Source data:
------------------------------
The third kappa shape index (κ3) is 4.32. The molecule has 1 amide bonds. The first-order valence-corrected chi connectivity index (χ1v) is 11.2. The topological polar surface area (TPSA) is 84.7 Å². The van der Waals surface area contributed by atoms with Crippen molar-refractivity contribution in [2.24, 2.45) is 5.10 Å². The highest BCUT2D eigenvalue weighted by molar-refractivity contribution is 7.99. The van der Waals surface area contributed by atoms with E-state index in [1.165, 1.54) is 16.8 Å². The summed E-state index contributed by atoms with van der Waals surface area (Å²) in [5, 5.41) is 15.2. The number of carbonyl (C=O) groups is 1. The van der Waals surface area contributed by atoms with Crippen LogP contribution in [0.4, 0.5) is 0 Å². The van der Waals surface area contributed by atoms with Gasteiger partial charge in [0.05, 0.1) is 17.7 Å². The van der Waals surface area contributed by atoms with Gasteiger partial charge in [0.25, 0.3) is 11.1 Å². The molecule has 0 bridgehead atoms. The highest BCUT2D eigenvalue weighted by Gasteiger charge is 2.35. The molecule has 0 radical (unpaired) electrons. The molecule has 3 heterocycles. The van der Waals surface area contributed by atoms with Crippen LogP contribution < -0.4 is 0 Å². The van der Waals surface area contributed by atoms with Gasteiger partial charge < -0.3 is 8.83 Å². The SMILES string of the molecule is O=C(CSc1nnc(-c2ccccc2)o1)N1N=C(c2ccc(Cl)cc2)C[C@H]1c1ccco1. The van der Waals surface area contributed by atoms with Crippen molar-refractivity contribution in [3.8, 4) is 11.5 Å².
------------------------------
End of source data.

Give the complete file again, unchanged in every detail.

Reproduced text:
The third kappa shape index (κ3) is 4.32. The molecule has 1 amide bonds. The first-order valence-corrected chi connectivity index (χ1v) is 11.2. The topological polar surface area (TPSA) is 84.7 Å². The van der Waals surface area contributed by atoms with Crippen molar-refractivity contribution in [2.24, 2.45) is 5.10 Å². The highest BCUT2D eigenvalue weighted by molar-refractivity contribution is 7.99. The van der Waals surface area contributed by atoms with E-state index in [1.165, 1.54) is 16.8 Å². The summed E-state index contributed by atoms with van der Waals surface area (Å²) in [5, 5.41) is 15.2. The number of carbonyl (C=O) groups is 1. The van der Waals surface area contributed by atoms with Crippen LogP contribution in [0.4, 0.5) is 0 Å². The van der Waals surface area contributed by atoms with Gasteiger partial charge in [0.05, 0.1) is 17.7 Å². The van der Waals surface area contributed by atoms with Gasteiger partial charge in [0.25, 0.3) is 11.1 Å². The molecule has 0 bridgehead atoms. The highest BCUT2D eigenvalue weighted by Gasteiger charge is 2.35. The molecule has 0 radical (unpaired) electrons. The molecule has 3 heterocycles. The van der Waals surface area contributed by atoms with Crippen LogP contribution < -0.4 is 0 Å². The van der Waals surface area contributed by atoms with Gasteiger partial charge < -0.3 is 8.83 Å². The SMILES string of the molecule is O=C(CSc1nnc(-c2ccccc2)o1)N1N=C(c2ccc(Cl)cc2)C[C@H]1c1ccco1. The van der Waals surface area contributed by atoms with Crippen molar-refractivity contribution in [3.8, 4) is 11.5 Å².